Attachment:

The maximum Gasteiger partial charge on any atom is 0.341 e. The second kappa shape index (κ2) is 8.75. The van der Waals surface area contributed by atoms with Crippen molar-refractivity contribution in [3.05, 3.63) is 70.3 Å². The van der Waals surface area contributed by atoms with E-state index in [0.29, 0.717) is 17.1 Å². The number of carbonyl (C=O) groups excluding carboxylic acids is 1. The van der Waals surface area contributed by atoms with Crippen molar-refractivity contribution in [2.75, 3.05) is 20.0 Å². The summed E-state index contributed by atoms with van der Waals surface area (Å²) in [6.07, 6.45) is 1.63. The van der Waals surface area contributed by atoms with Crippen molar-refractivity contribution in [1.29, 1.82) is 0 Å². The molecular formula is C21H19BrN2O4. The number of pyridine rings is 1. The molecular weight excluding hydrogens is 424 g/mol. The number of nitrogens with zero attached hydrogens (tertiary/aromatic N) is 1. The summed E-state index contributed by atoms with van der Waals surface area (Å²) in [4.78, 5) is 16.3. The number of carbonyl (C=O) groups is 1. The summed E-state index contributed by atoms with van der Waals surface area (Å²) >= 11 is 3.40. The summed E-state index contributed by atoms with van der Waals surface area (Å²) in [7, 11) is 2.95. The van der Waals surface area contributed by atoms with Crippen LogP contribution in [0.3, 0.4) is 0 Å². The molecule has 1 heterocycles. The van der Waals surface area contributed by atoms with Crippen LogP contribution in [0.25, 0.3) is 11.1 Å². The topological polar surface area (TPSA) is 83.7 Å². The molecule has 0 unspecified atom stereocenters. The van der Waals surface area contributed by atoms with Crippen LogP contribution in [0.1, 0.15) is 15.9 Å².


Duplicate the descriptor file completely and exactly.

The maximum Gasteiger partial charge on any atom is 0.341 e. The second kappa shape index (κ2) is 8.75. The van der Waals surface area contributed by atoms with Crippen molar-refractivity contribution in [3.05, 3.63) is 70.3 Å². The van der Waals surface area contributed by atoms with E-state index in [0.29, 0.717) is 17.1 Å². The number of carbonyl (C=O) groups excluding carboxylic acids is 1. The van der Waals surface area contributed by atoms with Crippen molar-refractivity contribution in [2.75, 3.05) is 20.0 Å². The summed E-state index contributed by atoms with van der Waals surface area (Å²) in [6.07, 6.45) is 1.63. The van der Waals surface area contributed by atoms with Crippen molar-refractivity contribution in [1.29, 1.82) is 0 Å². The molecular formula is C21H19BrN2O4. The number of pyridine rings is 1. The molecular weight excluding hydrogens is 424 g/mol. The number of nitrogens with zero attached hydrogens (tertiary/aromatic N) is 1. The summed E-state index contributed by atoms with van der Waals surface area (Å²) in [4.78, 5) is 16.3. The number of carbonyl (C=O) groups is 1. The summed E-state index contributed by atoms with van der Waals surface area (Å²) >= 11 is 3.40. The summed E-state index contributed by atoms with van der Waals surface area (Å²) in [7, 11) is 2.95. The van der Waals surface area contributed by atoms with Crippen LogP contribution in [0.3, 0.4) is 0 Å². The molecule has 1 heterocycles. The van der Waals surface area contributed by atoms with Crippen LogP contribution in [0.25, 0.3) is 11.1 Å². The topological polar surface area (TPSA) is 83.7 Å². The molecule has 0 unspecified atom stereocenters. The van der Waals surface area contributed by atoms with Crippen LogP contribution in [0.1, 0.15) is 15.9 Å².